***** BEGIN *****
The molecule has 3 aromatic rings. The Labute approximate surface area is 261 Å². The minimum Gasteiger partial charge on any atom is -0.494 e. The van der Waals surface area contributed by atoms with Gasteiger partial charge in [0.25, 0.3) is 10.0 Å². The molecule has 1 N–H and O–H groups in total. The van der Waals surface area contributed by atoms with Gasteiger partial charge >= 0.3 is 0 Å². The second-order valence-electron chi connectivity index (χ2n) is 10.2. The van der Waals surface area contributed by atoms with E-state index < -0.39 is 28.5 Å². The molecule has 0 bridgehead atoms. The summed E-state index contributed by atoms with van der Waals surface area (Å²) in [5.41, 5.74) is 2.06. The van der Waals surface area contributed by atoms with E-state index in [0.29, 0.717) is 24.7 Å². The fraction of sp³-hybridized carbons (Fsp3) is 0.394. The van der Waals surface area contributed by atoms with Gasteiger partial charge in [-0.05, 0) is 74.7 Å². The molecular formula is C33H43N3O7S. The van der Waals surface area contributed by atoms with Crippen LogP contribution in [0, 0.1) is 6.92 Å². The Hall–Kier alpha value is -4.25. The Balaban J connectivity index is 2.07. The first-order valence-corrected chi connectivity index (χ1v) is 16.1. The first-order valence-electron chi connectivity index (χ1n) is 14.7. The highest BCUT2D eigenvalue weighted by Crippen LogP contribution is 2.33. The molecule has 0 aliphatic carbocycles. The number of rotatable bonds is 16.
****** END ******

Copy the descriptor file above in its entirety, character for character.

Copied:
The molecule has 3 aromatic rings. The Labute approximate surface area is 261 Å². The minimum Gasteiger partial charge on any atom is -0.494 e. The van der Waals surface area contributed by atoms with Gasteiger partial charge in [0.25, 0.3) is 10.0 Å². The molecule has 1 N–H and O–H groups in total. The van der Waals surface area contributed by atoms with Gasteiger partial charge >= 0.3 is 0 Å². The second-order valence-electron chi connectivity index (χ2n) is 10.2. The van der Waals surface area contributed by atoms with E-state index < -0.39 is 28.5 Å². The molecule has 0 bridgehead atoms. The summed E-state index contributed by atoms with van der Waals surface area (Å²) in [5.41, 5.74) is 2.06. The van der Waals surface area contributed by atoms with E-state index in [0.29, 0.717) is 24.7 Å². The fraction of sp³-hybridized carbons (Fsp3) is 0.394. The van der Waals surface area contributed by atoms with Gasteiger partial charge in [-0.05, 0) is 74.7 Å². The molecular formula is C33H43N3O7S. The van der Waals surface area contributed by atoms with Crippen LogP contribution in [0, 0.1) is 6.92 Å². The Hall–Kier alpha value is -4.25. The Balaban J connectivity index is 2.07. The first-order valence-corrected chi connectivity index (χ1v) is 16.1. The first-order valence-electron chi connectivity index (χ1n) is 14.7. The highest BCUT2D eigenvalue weighted by Crippen LogP contribution is 2.33. The molecule has 0 aliphatic carbocycles. The number of rotatable bonds is 16.